Getting baptised by your daddy

IMG_1765Live music is a wondrous thing, no?

You think you know a record, you have it neatly bundled up and categorised, you no longer spend a lot of time considering it, and then the hum of a cannily-plucked bass string, a clever little guitar run, or the expression on a player’s face as he does his thing… All of a sudden, all bets are off, and you’re somewhere you didn’t expect to be.

Ryley Walker & Danny Thompson, The Bullingdon

The fact that I was going at all was the subject of the odd eye-roll and raised eyebrow amongst my friends, as I’ve been somewhat luke-warm about Walker’s debut Primrose Green, a record that’s had usually-composed punters losing their cool. I do like it, but I can’t help hearing each track and saying to myself “This is him doing Tim Buckley. This one’s his Nick Drake song…” (This, of course, is not something you hear me say when the latest White Fence or Allah-Lahs record appears, oh no – consistency, pah!)

The truly massive figure of the great Danny Thompson clearly doesn’t have any authenticity issues, though, agreeing as he has to go on tour with Walker. And if that wasn’t reason enough to hoover up one of the last tickets at The Bullingdon, well…

I’d missed my chance to see the pair the night before at Bristol’s venerable old St George’s (also something of an
experience, I gather), so a maiden trip to Oxford’s number one venue was called for. It’s a decent enough spot too, although it was a little disconcerting to see it almost empty when we arrived just before the support act was due on.

IMG_1757We needn’t have worried. As soon as Meg Baird had finished her earnest (if flagging) set, a swell of old lags of Severn Bore proportions surged across the hall, and suddenly the room was abuzz with expectation. They were on pretty quickly after and once the introductions were over (“This is Danny Thompson, he’s just getting his start, so I thought it’d be nice to bring him along…”, followed by “I could’ve been at home watching ‘Flog it!’”), we were off.

It’s probably stating the bleedin’ obvious but Walker’s a helluva guitarist and almost immediately his impossibly deft guitar runs were filling the hall and mesmerizing a knowing but expectant audience. I cannot imagine how much you need to practice to be able to skip your way around a fret board as lightly and faultlessly as he does – I suspect no amount of practice supplants the sheer instinctive ability to articulate an idea in music. He was quite good.

Actually, I had to remind myself to switch my attention to the guitarist after about fifteen minutes once I realised that the equally nimble fingers and intense expressions of Danny Thompson had monopolised my attention almost entirely up until then. (Walker referred to him as “Mr Thompson” or “Sir”, so I guess maybe I should too…) His own description of his style (in this interview I read this morning) as being someone who just plays intricate bass solos is characteristically modest but was spot on for the evening. He scampered up and down the bass for intense seconds of activity then stopped and listened, looking for the next space, like some sort of woodland animal. He was massively captivating and yet never at any point hogged the stage. A dream to play with I’d imagine… (It’s perhaps worth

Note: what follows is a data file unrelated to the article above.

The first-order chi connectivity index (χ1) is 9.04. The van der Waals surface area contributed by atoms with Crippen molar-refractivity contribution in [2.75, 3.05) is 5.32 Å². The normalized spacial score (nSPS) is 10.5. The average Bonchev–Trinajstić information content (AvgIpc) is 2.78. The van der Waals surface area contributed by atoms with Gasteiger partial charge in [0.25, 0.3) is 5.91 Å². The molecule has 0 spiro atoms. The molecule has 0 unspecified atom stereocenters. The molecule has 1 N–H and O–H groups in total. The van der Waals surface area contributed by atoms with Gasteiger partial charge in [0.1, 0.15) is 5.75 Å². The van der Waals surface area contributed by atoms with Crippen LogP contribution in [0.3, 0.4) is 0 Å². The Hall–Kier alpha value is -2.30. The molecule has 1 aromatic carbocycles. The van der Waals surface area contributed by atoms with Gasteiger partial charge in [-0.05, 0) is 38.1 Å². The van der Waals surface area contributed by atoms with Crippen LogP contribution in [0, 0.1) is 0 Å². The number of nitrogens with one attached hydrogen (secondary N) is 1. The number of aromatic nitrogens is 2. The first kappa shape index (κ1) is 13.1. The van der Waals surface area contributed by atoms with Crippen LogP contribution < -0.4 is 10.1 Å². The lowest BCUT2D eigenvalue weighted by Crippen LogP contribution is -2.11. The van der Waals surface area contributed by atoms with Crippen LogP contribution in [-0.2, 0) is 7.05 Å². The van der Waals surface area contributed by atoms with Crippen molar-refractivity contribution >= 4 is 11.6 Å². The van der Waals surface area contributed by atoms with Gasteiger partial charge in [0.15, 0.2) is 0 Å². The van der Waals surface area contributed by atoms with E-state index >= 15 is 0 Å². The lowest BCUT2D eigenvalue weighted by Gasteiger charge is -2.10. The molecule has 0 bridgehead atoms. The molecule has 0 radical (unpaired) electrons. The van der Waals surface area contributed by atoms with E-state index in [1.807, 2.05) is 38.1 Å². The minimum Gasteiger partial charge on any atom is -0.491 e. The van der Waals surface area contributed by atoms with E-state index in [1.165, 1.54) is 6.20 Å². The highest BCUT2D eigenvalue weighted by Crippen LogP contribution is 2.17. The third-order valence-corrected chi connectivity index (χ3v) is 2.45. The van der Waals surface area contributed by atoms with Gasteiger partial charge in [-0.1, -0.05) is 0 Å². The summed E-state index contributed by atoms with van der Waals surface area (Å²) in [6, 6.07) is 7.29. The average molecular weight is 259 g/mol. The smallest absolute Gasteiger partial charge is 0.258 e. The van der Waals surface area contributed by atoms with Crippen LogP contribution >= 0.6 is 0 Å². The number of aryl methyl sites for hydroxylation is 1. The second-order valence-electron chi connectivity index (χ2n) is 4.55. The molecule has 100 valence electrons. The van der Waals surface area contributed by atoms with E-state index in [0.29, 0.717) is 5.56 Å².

pointing out at this stage that his huge list of credits include being a founding member of Pentangle and playing on Five Leaves Left; Solid Air & Bless the Weather; Folk, Blues and Beyond and Dream Letter, not to mention Cliff’s “Congratulations” and also the Thunderbirds theme tune. What a guy.)

IMG_1769The pair of them showed a terrific understanding and a sensitivity to each other’s direction, which belied the fact that they can only have been playing together a matter of weeks. They ran through a number of songs unfamiliar to me which sounded fresh and above all original (making a mockery of all my prejudices), before finishing with two songs from Primrose Green. The evening ended (too soon) with an encore that included a dazzling “On the Banks of the Old Kishwaukee” and a beautiful new song that according to the setlist doesn’t yet have a name. Neither man bothered to leave the stage for the encore which I kind of like, and as the seventy-six-year-old (Mr) Thompson pointed out “when we go off, we’re hunting crumpet!”

Here are some of the highlights of a great, great evening.

Funny Thing She Said

On the Banks of the Old Kishwaukee

“New”

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